This would not be well-received by Trumpians, but Youngkin, whose asset-stripping background enables him to do a cost-benefit analysis in his sleep, probably recognized that 42% of Virginia’s population is non-white, and that independent voters would not object in large numbers to such a proclamation. Decision made accordingly.
Youngkin appointed Corey Flores, a Republican gay activist with a history of profanity-laden posts on social media, to the state LGBTQ+ advisory board. Flores suggested that vice president Kamala Harris had advanced her political career by performing a sex act on former San Francisco mayor Willie Brown. Youngkin went ahead with the appointment of Flores after his office had asked the appointee to “tone it down”.
Youngkin, who said he objected to same-sex marriage during his campaign, tried to offset this by beginning the observance of Pride Month by hosting a small reception, attended by about 50 people, celebrating the Month at the Virginia Capitol. The media was barred from this event. A Youngkin supporter said this was proof of the governor’s sincerity in his campaign pledge to be a “unifier” (Youngkin’s podium slogan was “Getting it done together”).
Youngkin had earlier turned down a request for a Pride month proclamation — a symbolic recognition that’s typical for other heritage months.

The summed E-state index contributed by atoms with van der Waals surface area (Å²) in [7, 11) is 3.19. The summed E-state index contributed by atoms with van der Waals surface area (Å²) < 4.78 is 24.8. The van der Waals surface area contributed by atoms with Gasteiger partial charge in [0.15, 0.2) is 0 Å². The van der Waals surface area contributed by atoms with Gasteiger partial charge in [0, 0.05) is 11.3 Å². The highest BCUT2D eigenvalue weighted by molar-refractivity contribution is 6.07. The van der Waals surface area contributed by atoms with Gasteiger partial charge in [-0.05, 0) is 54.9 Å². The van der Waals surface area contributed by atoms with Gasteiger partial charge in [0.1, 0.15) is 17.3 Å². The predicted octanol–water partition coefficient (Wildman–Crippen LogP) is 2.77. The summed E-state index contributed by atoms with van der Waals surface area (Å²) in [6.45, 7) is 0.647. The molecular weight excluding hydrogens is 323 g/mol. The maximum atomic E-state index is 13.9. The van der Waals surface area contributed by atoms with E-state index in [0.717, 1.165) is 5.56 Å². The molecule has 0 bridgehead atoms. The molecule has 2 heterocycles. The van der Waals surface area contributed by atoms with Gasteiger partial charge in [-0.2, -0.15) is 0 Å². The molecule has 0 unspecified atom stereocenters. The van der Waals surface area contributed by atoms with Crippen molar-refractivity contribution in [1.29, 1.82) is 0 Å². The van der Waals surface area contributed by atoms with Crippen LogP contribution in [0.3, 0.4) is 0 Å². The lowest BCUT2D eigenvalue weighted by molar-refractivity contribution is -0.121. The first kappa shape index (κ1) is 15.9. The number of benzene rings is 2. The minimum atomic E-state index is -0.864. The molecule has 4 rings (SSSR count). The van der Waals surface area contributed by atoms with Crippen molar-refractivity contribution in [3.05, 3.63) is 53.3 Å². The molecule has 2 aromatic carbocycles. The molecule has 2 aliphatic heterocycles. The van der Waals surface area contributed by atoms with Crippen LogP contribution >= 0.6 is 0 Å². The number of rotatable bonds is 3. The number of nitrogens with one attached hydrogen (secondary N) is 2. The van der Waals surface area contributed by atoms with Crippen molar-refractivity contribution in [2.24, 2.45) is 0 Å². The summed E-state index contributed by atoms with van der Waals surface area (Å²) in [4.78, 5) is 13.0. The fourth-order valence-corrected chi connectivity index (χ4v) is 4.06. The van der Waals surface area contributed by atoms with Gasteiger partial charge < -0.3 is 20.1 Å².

The recent supreme court decision to overturn Roe v Wade poses a challenge for Youngkin.
The majority of Virginians support access to abortion, while Youngkin’s been open in his opposition to it. At the same time, he’s ducked the question of the restrictions he’ll place on abortion as a result of the supreme court’s decision. Some political commentators have speculated that Youngkin will allow hardline Virginia Republicans to take the lead on this issue while he rides on their coattails, making the usual qualifications and caveats along the way.
Youngkin is said by those around him to harbour presidential ambitions.
The approach Youngkin has used in Virginia will probably not work at the national level. While Ron DeSantis, said to be making inroads into support for Trump, is prepared to feed red-meat to the latter’s base, speaking in code to it will be declared “cowardice” by supporters of the Florida governor.
At the same time, Youngkin’s milquetoast support of LGBQT rights, and the feeble gesture in support of racial equality by signing the Abraham Lincoln proclamation, will be trumpeted by his ultra-rightwing opponents as signs of a lurking apostasy.
Another round of chameleon-inflected cost-benefit analyses beckons.